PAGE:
I saw this and thought others here would be interested.
Interesting experiment and must use a relatively modest amount of energy, which has been a concern. I was struck by a couple of problematic angles.
You’ll need to prove you understand the legalities and technicalities of using shortwave radios before sending cryptocurrency all over the world, as radio operators must hold a license.
That might sound like a fly in the ointment of this project…
I sort of remember some prohibition against commercial transactions when operating under an amateur license. Perhaps such transactions wouldn’t fit the definition, but supreficially at least it does appear to apply.
That may be why the frequency display was redacted. Then I started wondering about the total airtime required to complete the transaction. Even though the fading away of international broadcasting has left the broadcast bands depleted of many familiar signals, I don’t think the WTU has reallocated any of this spectrum. And SW bandwidth in general tends to be in short supply in terms of claimants, if not because of actual use/occupancy.
You are correct but the definition of commercial use is vague. For instance I could sell radio gear to someone as long as it isn’t a business. Their transactions should not be considered commercial either because the point was not profit for them or a third party. If they started making money by doing transactions on a regular basis that would likely be considered commercial. There are a lot of fine lines.
The FCC can also makes temporary exeptions to rules for experimentation and disaster relief if you apply for one. A temporary exception was recently made to help the relief efforts to Hawaii.
Which FCC temporary exception for the Hawaii relief effort are you referring to?
OK, that makes sense.
On a large scale, even if there was lots of compression and digital encryption helping, I suspect that some permanent band/frequency assignments would be needed. But this could be a real boon in many remote areas of the world where reliable internet may still be a long way off.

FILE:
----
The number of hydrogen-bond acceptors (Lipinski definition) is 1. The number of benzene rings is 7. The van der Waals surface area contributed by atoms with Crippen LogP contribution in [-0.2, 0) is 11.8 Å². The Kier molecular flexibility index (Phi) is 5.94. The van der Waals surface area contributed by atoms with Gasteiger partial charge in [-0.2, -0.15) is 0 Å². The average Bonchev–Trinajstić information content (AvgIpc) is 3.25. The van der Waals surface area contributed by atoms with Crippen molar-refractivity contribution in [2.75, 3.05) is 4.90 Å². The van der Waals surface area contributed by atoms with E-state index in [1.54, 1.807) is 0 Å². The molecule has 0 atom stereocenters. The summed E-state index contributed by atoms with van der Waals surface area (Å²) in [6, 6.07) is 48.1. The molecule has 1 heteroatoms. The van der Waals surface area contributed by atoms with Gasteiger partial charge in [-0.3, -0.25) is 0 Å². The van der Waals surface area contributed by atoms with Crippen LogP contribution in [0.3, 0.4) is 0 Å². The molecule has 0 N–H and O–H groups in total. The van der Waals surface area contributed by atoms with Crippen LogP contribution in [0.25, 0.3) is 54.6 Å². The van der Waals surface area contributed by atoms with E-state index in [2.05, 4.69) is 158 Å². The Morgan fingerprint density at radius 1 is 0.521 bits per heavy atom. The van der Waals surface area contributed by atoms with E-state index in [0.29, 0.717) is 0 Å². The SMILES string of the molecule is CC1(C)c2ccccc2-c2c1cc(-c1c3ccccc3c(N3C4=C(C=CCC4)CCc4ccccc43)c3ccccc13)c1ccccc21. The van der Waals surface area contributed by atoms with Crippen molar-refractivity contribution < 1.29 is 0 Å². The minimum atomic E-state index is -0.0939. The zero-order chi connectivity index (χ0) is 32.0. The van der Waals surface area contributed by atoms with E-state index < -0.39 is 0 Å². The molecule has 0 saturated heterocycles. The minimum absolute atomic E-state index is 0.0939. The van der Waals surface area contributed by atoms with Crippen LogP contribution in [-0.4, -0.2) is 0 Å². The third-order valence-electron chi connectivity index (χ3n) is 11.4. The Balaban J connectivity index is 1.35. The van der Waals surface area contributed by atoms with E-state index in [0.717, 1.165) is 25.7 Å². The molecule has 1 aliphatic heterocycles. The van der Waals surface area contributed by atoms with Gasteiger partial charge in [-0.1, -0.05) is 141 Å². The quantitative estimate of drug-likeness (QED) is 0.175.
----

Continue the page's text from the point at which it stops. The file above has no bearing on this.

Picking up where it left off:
They allowed a temporary increase in the symbol rate of digital communication for communication related to relief efforts.
Encryption would be a real issue on ameteur bands. That’s strictly forbidden accept for control commands of satellites If traffic is encrypted there’s no way to enforce many of the the other rules. I don’t think they would budge on that rule. I don’t know if they would even issue a temporary waiver.
That said blockchain is based on public ledgers so basic off grid transactions should be doable without encryption. My concern is about the security of the chain. It requires a huge number of peers to remain secure because it’s based on majority agreement of the chain. Note: I’m not a blockchain expert.
Edit:. I take that back. Encryption is needed for identity and integrity. Also there are a few other cases where ameteur radio passes encrypted traffic in mesh systems. It’s not clear if that is legal but I don’t know of anyone being prosecuted. The FCC is very confusing.
Is that the Pactor 4 thing? I’d love to use pactor but the hardware cost is $$$$$
I wish they would provide more detail on this story. transferring data at the VHF/UHF range is much faster than in the HF range. Have you ever sent an email over HF using Winlink? it’s S…L…O…W… also the radio they are using is not something that would be able to get around the world on it’s own (off grid as they say). You need HF for that. Still it’s a neat idea
I don’t think “these people” would care about using encryption over VHF/HF in the Ham bands. If done the right way (mobile) it would be difficult to catch them as long as they keep moving. Of course they don’t know about the “Ham Police force” would be out tracking them down. lol
Yes to the best of my knowledge it’s 4. I don’t have pactor 4 money either. There’s a lot of gear higher on my list till that price comes down.
I can see lots of grey area here. A Bitcoin transaction contains a signature, but that’s an encryption, it’s just supplying proof that you own a private key that corresponds to some address.
The larger issues might be how the FCC feels about financial transactions going over the amateur bands. But then you get into philosophical questions about whether money is speach.
FYI, you might find this presentation about sending Bitcoin transactions over HF interesting:
I’ve taken a look at there website and white paper. It seems they are primarily a proof-of-storage style blockchain with a plan to add a DAG (directed acyclic graph) system for doing payment channels. The radio thing seems like something tangential that is supposed to demonstrate the advantages of a PoStorage based system.
Each transaction is about 176 bytes, so similar to a Bitcoin transaction. They don’t seem to be worried about bandwidth, so not really optimized for radio.